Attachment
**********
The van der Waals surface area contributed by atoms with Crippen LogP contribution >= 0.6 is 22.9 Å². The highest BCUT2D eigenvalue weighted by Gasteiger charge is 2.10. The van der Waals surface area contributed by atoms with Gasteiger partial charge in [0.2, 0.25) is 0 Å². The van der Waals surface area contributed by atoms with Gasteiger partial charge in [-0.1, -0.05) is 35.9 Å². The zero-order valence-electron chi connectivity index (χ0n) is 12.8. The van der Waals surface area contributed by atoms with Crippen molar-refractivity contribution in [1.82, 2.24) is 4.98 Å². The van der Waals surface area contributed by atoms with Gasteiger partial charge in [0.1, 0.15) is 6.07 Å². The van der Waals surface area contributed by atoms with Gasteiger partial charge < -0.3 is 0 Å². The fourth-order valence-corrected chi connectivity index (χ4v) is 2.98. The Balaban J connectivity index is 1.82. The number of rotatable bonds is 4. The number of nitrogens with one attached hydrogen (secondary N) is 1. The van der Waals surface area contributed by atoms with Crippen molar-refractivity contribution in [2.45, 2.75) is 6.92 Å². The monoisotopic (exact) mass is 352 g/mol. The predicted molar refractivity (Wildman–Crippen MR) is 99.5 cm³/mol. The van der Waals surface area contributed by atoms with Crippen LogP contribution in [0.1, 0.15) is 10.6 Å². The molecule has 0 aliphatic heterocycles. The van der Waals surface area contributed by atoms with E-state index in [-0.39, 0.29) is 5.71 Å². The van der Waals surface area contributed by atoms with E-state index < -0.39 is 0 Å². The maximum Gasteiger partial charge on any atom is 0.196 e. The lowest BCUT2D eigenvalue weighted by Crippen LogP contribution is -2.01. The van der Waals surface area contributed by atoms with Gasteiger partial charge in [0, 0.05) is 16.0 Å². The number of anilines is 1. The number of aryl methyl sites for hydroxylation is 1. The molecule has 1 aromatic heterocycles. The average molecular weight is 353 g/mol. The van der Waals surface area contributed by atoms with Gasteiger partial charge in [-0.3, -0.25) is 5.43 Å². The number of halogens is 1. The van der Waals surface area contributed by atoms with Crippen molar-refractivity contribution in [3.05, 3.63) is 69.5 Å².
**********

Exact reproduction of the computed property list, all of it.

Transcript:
The van der Waals surface area contributed by atoms with Crippen LogP contribution >= 0.6 is 22.9 Å². The highest BCUT2D eigenvalue weighted by Gasteiger charge is 2.10. The van der Waals surface area contributed by atoms with Gasteiger partial charge in [0.2, 0.25) is 0 Å². The van der Waals surface area contributed by atoms with Gasteiger partial charge in [-0.1, -0.05) is 35.9 Å². The zero-order valence-electron chi connectivity index (χ0n) is 12.8. The van der Waals surface area contributed by atoms with Crippen molar-refractivity contribution in [1.82, 2.24) is 4.98 Å². The van der Waals surface area contributed by atoms with Gasteiger partial charge in [0.1, 0.15) is 6.07 Å². The van der Waals surface area contributed by atoms with Gasteiger partial charge < -0.3 is 0 Å². The fourth-order valence-corrected chi connectivity index (χ4v) is 2.98. The Balaban J connectivity index is 1.82. The number of rotatable bonds is 4. The number of nitrogens with one attached hydrogen (secondary N) is 1. The van der Waals surface area contributed by atoms with Crippen molar-refractivity contribution in [2.45, 2.75) is 6.92 Å². The monoisotopic (exact) mass is 352 g/mol. The predicted molar refractivity (Wildman–Crippen MR) is 99.5 cm³/mol. The van der Waals surface area contributed by atoms with Crippen LogP contribution in [0.1, 0.15) is 10.6 Å². The molecule has 0 aliphatic heterocycles. The van der Waals surface area contributed by atoms with E-state index in [-0.39, 0.29) is 5.71 Å². The van der Waals surface area contributed by atoms with E-state index < -0.39 is 0 Å². The maximum Gasteiger partial charge on any atom is 0.196 e. The lowest BCUT2D eigenvalue weighted by Crippen LogP contribution is -2.01. The van der Waals surface area contributed by atoms with Gasteiger partial charge in [0, 0.05) is 16.0 Å². The number of anilines is 1. The number of aryl methyl sites for hydroxylation is 1. The molecule has 1 aromatic heterocycles. The average molecular weight is 353 g/mol. The van der Waals surface area contributed by atoms with Gasteiger partial charge in [-0.3, -0.25) is 5.43 Å². The number of halogens is 1. The van der Waals surface area contributed by atoms with Crippen molar-refractivity contribution in [3.05, 3.63) is 69.5 Å².